Nothing is too late for a hungry bunch. At 11 our group went out of the street in search for some grub. We just spent 4 hours on a plane, about an hour and so more on the road to get to our hotel in Osaka. We were fatigued and famished and I was ready to call it a day despite the demand of my grumbling stomach. Then Michelle, the most cheerful of the bunch, happily reported that she found a ramen place that is still opened somewhere in the neighborhood. Now hold on a sec, did she just say ramen? That Japanese noodle soup dish in fatty creamy broth often topped with soft-boiled egg and chasu?! Okay I’m in!
Whenever someone asks me to name my favorite food, I’d always say ramen. The love affair began last year when I went to Butamaru in Alabang. Since then I try my best to sample other ramen places, but Butamaru remained unparalleled, not until this trip. [Read: Butamaru]
The signage is in Japanese, as everything else in Japan. Thanks to Michelle’s Japanese skills, we learned that the name of the place is Yatai Marutoku Ramen. It can be found in a corner of a street along Fukushima. We spotted some Japanese men enjoying a drink outside and some of them tried to speak with us. Soon, they cleared the table like they were trying to be polite because our number couldn’t fit inside the restaurant.
I went inside and found a long table bar facing the kitchen. It is manned by two Japanese men who spoke zero English. We learned pretty soon that generally, Japanese people don’t speak English. Had Michelle not been there I’m not sure how we would place our order when the menu itself is written in Japanese. Hence, I cannot translate to you the menu or tell you how much it cost, let alone the kind of ramen that we ordered. [Read: Wrong Ramen]
Aside from ramen we also had gyoza, which is small and easy to eat, you’d wonder if you have been eating it at all. I’d pop it in my mouth and then it’s gone and I’m like where the f did that gyoza gone? 😀
I had the perfect spot to see the chef in action. First, he put the noodles on a kotobuki strainer and dipped them in a machine with boiling water. While the noodles are cooking, he laid out the bowls on the table, put some herbs and sauces into them, then added the broth. He does this quickly and efficiently like dancing. I sat there in mawkish fascination as he pulled out the strainer from the water and poured the noodles on the bowls.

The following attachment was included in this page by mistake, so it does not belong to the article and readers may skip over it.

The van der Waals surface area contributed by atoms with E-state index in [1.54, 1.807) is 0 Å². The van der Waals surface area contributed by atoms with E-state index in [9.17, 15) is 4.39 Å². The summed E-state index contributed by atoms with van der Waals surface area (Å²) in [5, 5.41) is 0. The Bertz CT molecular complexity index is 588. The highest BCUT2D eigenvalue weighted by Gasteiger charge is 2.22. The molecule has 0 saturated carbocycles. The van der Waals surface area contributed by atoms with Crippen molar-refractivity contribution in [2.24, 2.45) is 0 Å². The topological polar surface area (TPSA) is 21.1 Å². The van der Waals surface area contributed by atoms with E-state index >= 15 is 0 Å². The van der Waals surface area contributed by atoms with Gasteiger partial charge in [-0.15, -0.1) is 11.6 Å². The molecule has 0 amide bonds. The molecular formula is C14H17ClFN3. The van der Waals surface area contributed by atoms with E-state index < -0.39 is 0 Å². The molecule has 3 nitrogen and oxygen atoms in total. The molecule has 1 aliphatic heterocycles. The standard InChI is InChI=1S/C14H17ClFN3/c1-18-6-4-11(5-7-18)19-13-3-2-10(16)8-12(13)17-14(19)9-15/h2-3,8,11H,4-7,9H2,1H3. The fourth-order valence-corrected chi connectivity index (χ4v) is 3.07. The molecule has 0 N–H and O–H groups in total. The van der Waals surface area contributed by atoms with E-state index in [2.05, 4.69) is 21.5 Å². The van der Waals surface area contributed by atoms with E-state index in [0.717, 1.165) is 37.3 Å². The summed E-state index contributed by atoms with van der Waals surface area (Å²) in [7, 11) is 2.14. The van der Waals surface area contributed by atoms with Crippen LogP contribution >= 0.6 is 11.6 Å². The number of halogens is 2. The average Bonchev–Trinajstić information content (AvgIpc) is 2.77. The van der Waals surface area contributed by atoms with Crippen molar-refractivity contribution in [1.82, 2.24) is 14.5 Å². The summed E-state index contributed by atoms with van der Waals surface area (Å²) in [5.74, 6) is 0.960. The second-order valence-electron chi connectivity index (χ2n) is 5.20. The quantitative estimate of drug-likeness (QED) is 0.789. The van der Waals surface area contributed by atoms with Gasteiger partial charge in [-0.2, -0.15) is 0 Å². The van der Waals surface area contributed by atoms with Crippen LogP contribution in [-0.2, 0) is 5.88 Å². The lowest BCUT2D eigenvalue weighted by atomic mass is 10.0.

Here’s the Facebook live video that I took.
My hand shook from excitement as I brought the spoon filled with broth to my lips. Then I cursed, a good ‘ol girl from the ghetto curse that could get anyone in trouble. I did it because this ramen was so good it could make a proper lady swear. I was at a loss for words, how could a ramen taste this good?! It doesn’t even taste anything like the ones that I had back home. This one is gold, it’s something special, something unforgettable. Why couldn’t I stop myself from slurping its creamy broth? Why did I finish the broth to begin with when it never happened before?! And why did I eat the mung bean sprout when I always have it taken out whenever I order ramen before? This ramen shocked me to the core. I know how I sound, like a mad woman. But this is the best way I could narrate the experience.
I’m crying just remembering that this ramen is 1,655 miles away from where I am right now. To this day, my biggest regret is that I wasn’t able to go back there after that night. But you can definitely say that this ramen is one of the best things that ever happened to us in this trip. You can ask my fellow bloggers who were there with me if you don’t want to take my word for it. Some of them even went back; I should have gone with them!
Osaka is a beautiful city, I have many reasons to go back to it. But if it happened that I didn’t have any reason, this ramen would have been it. Yatai Marutoku Ramen alone is worth coming back to.
Yatai Marutoku Ramen
Address: 1-6-18 Fukushima, Fukushima-ku, Osaka, Osaka Prefecture, Japan
Telephone No.: +81 6-6454-5310